thermal horsepower

thermal horsepower

[′thər·məl ′hȯrs‚pau̇·ər]
(electricity)
Electrical motor horsepower as determined by current readings from a thermal-type ammeter; will be higher than load horsepower determined from kilowatt-input methods. Also known as true motor load.
McGraw-Hill Dictionary of Scientific & Technical Terms, 6E, Copyright © 2003 by The McGraw-Hill Companies, Inc.
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DFC clutches are capable of speeds up to 1200 rpm and thermal horsepower dissipation of up to 10 horsepower.
One-eighth-inch copper tubing was helically wrapped around, and silver-soldered to, a 1/4-inch-outside-diameter copper "flame tube." The first helical test boiler weighed 8 ounces and produced 5 to 7 thermal horsepower of superheated steam at 80 pounds per square inch and 700 [degrees] F.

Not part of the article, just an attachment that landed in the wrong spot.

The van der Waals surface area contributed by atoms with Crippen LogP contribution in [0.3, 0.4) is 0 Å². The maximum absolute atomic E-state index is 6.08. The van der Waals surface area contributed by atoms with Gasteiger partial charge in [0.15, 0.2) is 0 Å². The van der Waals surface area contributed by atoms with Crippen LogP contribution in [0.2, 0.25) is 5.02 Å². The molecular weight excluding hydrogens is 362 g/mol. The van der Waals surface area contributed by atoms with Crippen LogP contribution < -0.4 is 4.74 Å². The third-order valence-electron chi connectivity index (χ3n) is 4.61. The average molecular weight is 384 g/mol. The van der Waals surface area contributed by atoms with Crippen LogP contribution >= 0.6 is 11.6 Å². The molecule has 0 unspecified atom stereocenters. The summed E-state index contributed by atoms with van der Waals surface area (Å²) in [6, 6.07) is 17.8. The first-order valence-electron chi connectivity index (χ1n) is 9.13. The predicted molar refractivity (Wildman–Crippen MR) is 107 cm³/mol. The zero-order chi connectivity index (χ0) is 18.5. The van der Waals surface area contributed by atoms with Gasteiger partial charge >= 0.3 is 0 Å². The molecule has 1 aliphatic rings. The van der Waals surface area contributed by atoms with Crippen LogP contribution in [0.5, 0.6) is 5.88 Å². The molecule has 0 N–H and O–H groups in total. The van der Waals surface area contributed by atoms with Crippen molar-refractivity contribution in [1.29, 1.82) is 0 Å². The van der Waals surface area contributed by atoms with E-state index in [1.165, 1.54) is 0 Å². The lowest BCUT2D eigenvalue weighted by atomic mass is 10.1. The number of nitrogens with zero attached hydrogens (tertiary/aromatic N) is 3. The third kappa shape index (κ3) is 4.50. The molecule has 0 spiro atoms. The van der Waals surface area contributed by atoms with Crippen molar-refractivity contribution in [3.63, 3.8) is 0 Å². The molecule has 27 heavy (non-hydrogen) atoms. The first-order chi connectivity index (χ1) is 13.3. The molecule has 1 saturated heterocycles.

In the case of selections in which the thermal horsepower rating is exceeded by the actual load, a fan or heat exchanger, or a larger reducer may be required.
Oil-shear tension-control brakes with forced lube cooling are rated up to 27,000 ft-lbs slip torque and 1500 thermal horsepower. Standard clutch brakes are rated up to 24,000 in-lbs and 25 thermal horsepower.
A note of caution when selecting a worm-gear reducer: if the manufacturer lists thermal horsepower ratings as well as equivalent horsepower ratings, do not confuse the two.

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